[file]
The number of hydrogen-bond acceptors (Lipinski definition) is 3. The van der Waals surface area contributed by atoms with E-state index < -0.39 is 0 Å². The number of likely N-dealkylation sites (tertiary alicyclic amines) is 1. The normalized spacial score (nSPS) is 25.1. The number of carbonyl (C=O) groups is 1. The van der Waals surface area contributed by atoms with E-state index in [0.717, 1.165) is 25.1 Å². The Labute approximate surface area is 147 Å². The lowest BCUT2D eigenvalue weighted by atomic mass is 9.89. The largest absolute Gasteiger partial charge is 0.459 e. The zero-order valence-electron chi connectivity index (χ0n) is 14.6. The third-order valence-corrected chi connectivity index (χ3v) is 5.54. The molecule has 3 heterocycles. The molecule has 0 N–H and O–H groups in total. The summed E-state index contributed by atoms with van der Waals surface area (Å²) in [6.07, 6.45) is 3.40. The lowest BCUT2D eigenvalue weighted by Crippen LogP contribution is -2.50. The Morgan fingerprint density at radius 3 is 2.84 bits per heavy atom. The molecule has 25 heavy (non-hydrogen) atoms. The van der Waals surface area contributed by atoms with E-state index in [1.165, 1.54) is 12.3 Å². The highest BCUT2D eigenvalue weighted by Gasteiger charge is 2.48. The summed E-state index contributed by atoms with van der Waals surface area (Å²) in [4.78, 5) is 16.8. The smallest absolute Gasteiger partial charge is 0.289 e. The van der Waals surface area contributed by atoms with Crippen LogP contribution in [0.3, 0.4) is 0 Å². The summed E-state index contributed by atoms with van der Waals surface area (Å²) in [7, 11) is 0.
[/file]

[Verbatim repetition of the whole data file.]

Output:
The number of hydrogen-bond acceptors (Lipinski definition) is 3. The van der Waals surface area contributed by atoms with E-state index < -0.39 is 0 Å². The number of likely N-dealkylation sites (tertiary alicyclic amines) is 1. The normalized spacial score (nSPS) is 25.1. The number of carbonyl (C=O) groups is 1. The van der Waals surface area contributed by atoms with E-state index in [0.717, 1.165) is 25.1 Å². The Labute approximate surface area is 147 Å². The lowest BCUT2D eigenvalue weighted by atomic mass is 9.89. The largest absolute Gasteiger partial charge is 0.459 e. The zero-order valence-electron chi connectivity index (χ0n) is 14.6. The third-order valence-corrected chi connectivity index (χ3v) is 5.54. The molecule has 3 heterocycles. The molecule has 0 N–H and O–H groups in total. The summed E-state index contributed by atoms with van der Waals surface area (Å²) in [6.07, 6.45) is 3.40. The lowest BCUT2D eigenvalue weighted by Crippen LogP contribution is -2.50. The Morgan fingerprint density at radius 3 is 2.84 bits per heavy atom. The molecule has 25 heavy (non-hydrogen) atoms. The van der Waals surface area contributed by atoms with E-state index in [1.165, 1.54) is 12.3 Å². The highest BCUT2D eigenvalue weighted by Gasteiger charge is 2.48. The summed E-state index contributed by atoms with van der Waals surface area (Å²) in [4.78, 5) is 16.8. The smallest absolute Gasteiger partial charge is 0.289 e. The van der Waals surface area contributed by atoms with Crippen LogP contribution in [0.3, 0.4) is 0 Å². The summed E-state index contributed by atoms with van der Waals surface area (Å²) in [7, 11) is 0.